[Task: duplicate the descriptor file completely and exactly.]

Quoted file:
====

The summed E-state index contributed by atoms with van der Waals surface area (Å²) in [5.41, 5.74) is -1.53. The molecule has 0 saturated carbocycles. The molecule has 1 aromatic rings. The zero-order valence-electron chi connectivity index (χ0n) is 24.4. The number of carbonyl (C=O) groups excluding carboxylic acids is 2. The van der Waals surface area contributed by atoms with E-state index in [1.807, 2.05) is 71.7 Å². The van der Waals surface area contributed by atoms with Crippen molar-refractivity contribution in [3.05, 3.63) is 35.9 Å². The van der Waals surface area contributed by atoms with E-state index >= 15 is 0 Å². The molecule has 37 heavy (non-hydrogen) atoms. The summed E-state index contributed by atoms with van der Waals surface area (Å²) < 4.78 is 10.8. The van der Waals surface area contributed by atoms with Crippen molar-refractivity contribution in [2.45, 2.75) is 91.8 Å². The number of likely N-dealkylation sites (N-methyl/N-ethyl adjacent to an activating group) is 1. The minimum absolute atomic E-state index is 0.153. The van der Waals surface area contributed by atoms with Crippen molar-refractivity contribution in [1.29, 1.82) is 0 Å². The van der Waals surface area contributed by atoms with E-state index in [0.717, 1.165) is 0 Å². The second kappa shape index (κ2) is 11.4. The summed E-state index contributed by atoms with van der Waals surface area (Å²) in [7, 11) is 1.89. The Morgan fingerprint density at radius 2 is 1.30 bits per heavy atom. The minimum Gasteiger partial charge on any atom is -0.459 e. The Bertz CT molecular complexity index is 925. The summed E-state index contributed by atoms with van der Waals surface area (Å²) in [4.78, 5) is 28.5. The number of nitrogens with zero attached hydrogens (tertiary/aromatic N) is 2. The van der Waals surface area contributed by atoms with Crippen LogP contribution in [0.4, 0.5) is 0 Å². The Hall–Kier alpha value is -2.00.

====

The summed E-state index contributed by atoms with van der Waals surface area (Å²) in [5.41, 5.74) is -1.53. The molecule has 0 saturated carbocycles. The molecule has 1 aromatic rings. The zero-order valence-electron chi connectivity index (χ0n) is 24.4. The number of carbonyl (C=O) groups excluding carboxylic acids is 2. The van der Waals surface area contributed by atoms with E-state index in [1.807, 2.05) is 71.7 Å². The van der Waals surface area contributed by atoms with Crippen molar-refractivity contribution in [3.05, 3.63) is 35.9 Å². The van der Waals surface area contributed by atoms with E-state index >= 15 is 0 Å². The molecule has 37 heavy (non-hydrogen) atoms. The summed E-state index contributed by atoms with van der Waals surface area (Å²) < 4.78 is 10.8. The van der Waals surface area contributed by atoms with Crippen molar-refractivity contribution in [2.45, 2.75) is 91.8 Å². The number of likely N-dealkylation sites (N-methyl/N-ethyl adjacent to an activating group) is 1. The minimum absolute atomic E-state index is 0.153. The van der Waals surface area contributed by atoms with Crippen molar-refractivity contribution in [1.29, 1.82) is 0 Å². The van der Waals surface area contributed by atoms with E-state index in [0.717, 1.165) is 0 Å². The second kappa shape index (κ2) is 11.4. The summed E-state index contributed by atoms with van der Waals surface area (Å²) in [7, 11) is 1.89. The Morgan fingerprint density at radius 2 is 1.30 bits per heavy atom. The minimum Gasteiger partial charge on any atom is -0.459 e. The Bertz CT molecular complexity index is 925. The summed E-state index contributed by atoms with van der Waals surface area (Å²) in [4.78, 5) is 28.5. The number of nitrogens with zero attached hydrogens (tertiary/aromatic N) is 2. The van der Waals surface area contributed by atoms with Crippen LogP contribution in [0.4, 0.5) is 0 Å². The Hall–Kier alpha value is -2.00.